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In wake of cheating, tighter security for SAT, ACT exams

March 27, 2012 |  5:24 pm

The millions of students who take the SAT and ACT each year will face tighter security beginning this fall, under new measures aimed at curbing cheating.

The announcement comes in the wake of an SAT cheating scandal on Long Island, in which students were allegedly paid to take the tests for others.

The companies that administer the college entrance exams, the College Board and ACT Inc., announced the new rules at a news conference in New York with Nassau County Dist. Atty. Kathleen Rice, who is overseeing the Long Island investigation.

Students will now be required to submit a current photo when registering for the exams. The photo will then be printed on the admissions ticket for the testing site, according to a College Board release.

On test day, supervisors will have access to an online register of the photos and a roster of students with their name, date of birth, gender, test type and high school.

When the students arrive at the testing site, they will be required to show both their photo admission ticket and another acceptable form of identification.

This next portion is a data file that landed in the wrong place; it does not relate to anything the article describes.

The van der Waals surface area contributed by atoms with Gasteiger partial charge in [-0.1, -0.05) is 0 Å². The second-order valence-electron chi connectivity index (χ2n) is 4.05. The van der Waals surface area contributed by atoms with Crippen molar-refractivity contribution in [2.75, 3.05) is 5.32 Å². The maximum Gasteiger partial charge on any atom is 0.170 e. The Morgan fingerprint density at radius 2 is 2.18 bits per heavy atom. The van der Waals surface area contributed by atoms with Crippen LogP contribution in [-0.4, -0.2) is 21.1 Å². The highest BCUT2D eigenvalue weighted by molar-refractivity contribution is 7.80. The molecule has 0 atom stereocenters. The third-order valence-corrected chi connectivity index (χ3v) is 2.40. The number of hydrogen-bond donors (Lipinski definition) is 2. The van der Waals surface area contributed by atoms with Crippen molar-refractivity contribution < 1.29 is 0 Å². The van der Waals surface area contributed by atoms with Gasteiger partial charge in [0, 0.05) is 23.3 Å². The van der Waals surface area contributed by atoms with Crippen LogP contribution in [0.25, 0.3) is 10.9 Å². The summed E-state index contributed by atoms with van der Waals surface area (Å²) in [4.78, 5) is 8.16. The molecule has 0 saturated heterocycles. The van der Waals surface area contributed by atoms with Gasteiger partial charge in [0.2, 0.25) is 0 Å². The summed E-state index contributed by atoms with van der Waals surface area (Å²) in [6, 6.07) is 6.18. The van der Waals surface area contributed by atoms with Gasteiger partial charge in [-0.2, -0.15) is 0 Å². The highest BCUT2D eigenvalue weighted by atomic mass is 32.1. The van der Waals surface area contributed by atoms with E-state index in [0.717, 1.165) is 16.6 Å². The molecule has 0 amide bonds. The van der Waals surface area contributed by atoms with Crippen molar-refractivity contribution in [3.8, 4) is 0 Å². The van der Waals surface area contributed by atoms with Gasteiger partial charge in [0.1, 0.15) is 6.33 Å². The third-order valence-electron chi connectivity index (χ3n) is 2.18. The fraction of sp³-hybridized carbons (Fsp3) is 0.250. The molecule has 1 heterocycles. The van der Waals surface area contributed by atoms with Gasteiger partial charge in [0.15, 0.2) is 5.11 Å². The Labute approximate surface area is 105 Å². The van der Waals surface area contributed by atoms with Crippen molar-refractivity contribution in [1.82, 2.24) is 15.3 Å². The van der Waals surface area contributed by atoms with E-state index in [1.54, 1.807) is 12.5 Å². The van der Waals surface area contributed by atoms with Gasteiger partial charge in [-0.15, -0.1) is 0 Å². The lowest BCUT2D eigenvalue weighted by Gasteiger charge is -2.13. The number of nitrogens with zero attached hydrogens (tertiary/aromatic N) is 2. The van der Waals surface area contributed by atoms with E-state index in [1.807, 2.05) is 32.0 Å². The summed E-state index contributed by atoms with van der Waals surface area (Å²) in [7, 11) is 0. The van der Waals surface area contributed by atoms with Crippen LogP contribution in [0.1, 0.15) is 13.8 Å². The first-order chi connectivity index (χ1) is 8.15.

The ticket and second form of identification will be checked whenever a student reenters the room and when the test is collected.

Currently, students only have to show a single photo ID when they arrived at the test site.

Students will also no longer be able to change testing sites or decide to take a different test on test day.

After the exam, high schools will receive scores for all test-takers from that school, along with student information and photos to review.

In the Long Island case, over 20 students from elite high schools were arrested for paying others to take college entrance exams for them.

"I believe these reforms, and many others which are happening behind the scenes, will prevent the kind of cheating that our investigation uncovered and give high schools and colleges the tools they need to identify those who try to cheat," Rice said, according to the Associated Press.


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